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Ransomware or Exploits - Which Are More Likely To Attack You?


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According to Fortinet which does annual threat landscape reporting, the "hands down winner" is exploits:

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Understanding exploit trends or how ransomware works and spreads, the better we can avoid the impact caused by the next WannaCry. The malicious ransomware and its variants achieved great scale with hundreds of organizations affected across the world at once.

  • Ransomware: Just under 10% of organizations detected activity associated with ransomware. On any given day, an average of 1.2% dealt with ransomware botnets running somewhere in their environment. The peak days of activity fell on weekends, with the hope of slipping traffic past weekend security operations staff. As the average traffic volume of various ransomware botnets increased, the average number of firms impacted by them rose as well.
  • Exploit Trends: 80% of organizations reported high or critical-severity exploits against their systems. The majority of these targeted vulnerabilities were released in the last five years, but no shortage of attempts was made against premillennial CVEs. Exploit distribution was pretty consistent across geographical regions, likely because a huge proportion of exploit activity is fully automated via tools that methodically scan wide swaths of the Internet probing for opportunistic openings.

https://www.fortinet.com/corporate/about-us/newsroom/press-releases/2017/fortinet-threat-landscape-report.html

Therefore one's number one security priority should be ensuring all their devices have applied all available OS and app software patches as soon as they are available.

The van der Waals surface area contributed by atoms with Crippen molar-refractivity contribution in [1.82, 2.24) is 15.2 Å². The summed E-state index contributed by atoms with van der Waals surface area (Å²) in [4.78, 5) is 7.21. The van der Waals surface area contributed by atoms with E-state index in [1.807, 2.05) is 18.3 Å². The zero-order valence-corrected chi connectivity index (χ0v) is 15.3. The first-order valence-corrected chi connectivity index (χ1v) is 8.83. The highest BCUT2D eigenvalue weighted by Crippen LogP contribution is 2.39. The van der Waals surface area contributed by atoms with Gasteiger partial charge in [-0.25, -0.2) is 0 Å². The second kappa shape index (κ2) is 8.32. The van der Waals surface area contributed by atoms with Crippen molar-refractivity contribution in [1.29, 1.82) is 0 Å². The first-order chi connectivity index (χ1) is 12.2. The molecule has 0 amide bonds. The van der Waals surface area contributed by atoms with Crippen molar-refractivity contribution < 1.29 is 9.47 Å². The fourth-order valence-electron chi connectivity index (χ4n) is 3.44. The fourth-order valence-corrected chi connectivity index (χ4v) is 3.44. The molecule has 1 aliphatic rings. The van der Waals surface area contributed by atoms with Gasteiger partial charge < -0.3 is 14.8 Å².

Edited by itman
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In regards to recent ransomware attacks:

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Ransomware victims who opt to pay their attackes for the promise of a decryption key forked over, on average, $6,733 during the fourth quarter of 2018,

"The Q4 data set is derived from 226 unique ransomware attacks that were reported to, and triaged by, Coveware," CEO Bill Siegel tells Information Security Media Group. He says his firm handled negotiations for all ransoms that its customers - both individuals and organizations - chose to pay. But he cautions that not all payments resulted in victims receiving a decryption key or successfully decrypting all crypto-locked data.

For victims who were able to identify the source of their ransomware infection, Coveware says 85 percent traced to RDP, 14 percent to phishing and 2 percent to another form of social engineering.

https://www.databreachtoday.com/ransomware-victims-who-pay-cough-up-6733-on-average-a-11994

So again, more proof that the overwhelming source of ransomware attacks is via RDP usage.

Edited by itman
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Need further justification on why you shouldn't be using RDP? 

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Remote Desktop Protocol Clients Rife with Remote Code-Execution Flaws

Several flaws in both open-source RDP clients and in Microsoft’s own proprietary client make it possible for a malicious RDP server to infect a client computer – which could then allow for an intrusion into the IT network as a whole.

UPDATE

LAS VEGAS — Multiple critical vulnerabilities in the commonly used Remote Desktop Protocol (RDP) would allow a malicious actor to achieve remote code-execution over a client’s computer.